Roles of Emotional Reactions and Potency in Coping with Abusive Experiences of Indian Adolescent

Atreyee Bhattacharyya, Rachel Lev-Wiesel, Mallika Banerjee

Research output: Contribution to journalArticlepeer-review

Abstract

Victimized children’s perceptions of the severity of abusive incidents have been found to be associated with their willingness to disclose. However, the relationship between perceptions, disclosure, and coping processes of abused Indian adolescents, has rarely been studied. To explore the roles of emotional reactions associated with disclosure, and potency on individuals’ perception of the severity of abusive incidents, reluctance to disclose, and posttraumatic stress symptoms. A randomly selected sample, consisting of 324 adolescents (aged 12 to 16) in Kolkata, India was included. Of these, 170 adolescents disclosed incidents of abuse last year. Data were analyzed by conditional process modeling. A moderated mediation analysis (n = 170) revealed that the overall perception of the severity of abusive incidents predicted greater reluctance to disclose (B =.63, p <.0001) through heightened emotional reactions, especially with a higher potency level (B =.07, p <.05; B =.1, p <.05). Potency moderated (B = −.02, p =.01) the effect of reluctance on posttraumatic stress symptoms. When tested on the entire sample (324) the results replicated the sub-sample (170). Adolescents revealed similar results irrespective of their exposure. The reluctance to disclose abuse is discussed from an Indian cultural and societal perspective.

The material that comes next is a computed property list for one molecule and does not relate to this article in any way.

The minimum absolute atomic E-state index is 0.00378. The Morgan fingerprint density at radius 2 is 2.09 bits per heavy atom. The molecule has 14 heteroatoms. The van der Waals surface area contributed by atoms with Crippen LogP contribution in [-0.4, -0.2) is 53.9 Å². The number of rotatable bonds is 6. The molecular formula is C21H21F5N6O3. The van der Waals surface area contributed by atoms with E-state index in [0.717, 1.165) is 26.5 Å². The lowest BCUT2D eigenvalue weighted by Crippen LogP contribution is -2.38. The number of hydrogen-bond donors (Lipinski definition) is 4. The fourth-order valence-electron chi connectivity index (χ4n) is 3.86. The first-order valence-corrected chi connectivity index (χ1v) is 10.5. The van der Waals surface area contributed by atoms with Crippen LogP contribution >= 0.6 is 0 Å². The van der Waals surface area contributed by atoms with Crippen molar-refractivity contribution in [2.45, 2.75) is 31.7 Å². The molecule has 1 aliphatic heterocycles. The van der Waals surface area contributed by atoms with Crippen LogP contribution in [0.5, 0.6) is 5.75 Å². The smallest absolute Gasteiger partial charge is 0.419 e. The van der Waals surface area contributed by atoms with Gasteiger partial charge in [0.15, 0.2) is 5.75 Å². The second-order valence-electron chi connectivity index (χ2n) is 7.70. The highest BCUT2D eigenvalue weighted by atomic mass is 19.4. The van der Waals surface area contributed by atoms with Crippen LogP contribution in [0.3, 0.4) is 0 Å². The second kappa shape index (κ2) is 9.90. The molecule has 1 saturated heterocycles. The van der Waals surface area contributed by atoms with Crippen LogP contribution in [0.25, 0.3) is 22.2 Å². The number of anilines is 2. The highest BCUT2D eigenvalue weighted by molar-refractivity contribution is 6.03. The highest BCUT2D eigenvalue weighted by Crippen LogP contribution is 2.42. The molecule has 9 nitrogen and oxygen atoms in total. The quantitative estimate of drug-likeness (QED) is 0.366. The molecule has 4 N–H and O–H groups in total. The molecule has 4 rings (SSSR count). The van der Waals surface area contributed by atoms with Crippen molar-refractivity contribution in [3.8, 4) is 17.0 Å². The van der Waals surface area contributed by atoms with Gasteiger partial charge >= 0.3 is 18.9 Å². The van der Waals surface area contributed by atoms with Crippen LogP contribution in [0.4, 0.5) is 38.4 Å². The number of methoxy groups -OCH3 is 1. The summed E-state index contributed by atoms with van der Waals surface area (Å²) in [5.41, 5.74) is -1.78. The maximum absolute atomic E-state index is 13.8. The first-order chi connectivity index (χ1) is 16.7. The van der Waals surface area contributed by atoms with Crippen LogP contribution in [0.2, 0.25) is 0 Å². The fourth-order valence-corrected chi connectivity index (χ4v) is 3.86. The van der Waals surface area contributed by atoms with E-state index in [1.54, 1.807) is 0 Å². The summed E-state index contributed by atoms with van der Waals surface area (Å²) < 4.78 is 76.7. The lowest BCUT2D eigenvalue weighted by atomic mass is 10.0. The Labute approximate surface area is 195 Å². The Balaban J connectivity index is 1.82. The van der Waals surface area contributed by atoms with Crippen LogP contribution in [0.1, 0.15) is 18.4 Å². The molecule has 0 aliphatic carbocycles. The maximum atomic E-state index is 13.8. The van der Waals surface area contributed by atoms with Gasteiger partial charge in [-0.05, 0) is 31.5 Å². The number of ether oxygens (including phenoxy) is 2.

Original languageEnglish
Pages (from-to)61-72
Number of pages12
JournalJournal of Child and Adolescent Trauma
Volume14
Issue number1
DOIs
StatePublished - Mar 2021

Bibliographical note

Funding Information:
The Emili Sagol Research Center for Creative Arts Therapies and the University of Calcutta.

Publisher Copyright:
© 2020, Springer Nature Switzerland AG.

Keywords

  • Abuse
  • Coping
  • Disclosure
  • Indian adolescents
  • Perception
  • Posttraumatic stress symptoms

ASJC Scopus subject areas

  • Emergency Medicine
  • Critical Care and Intensive Care Medicine

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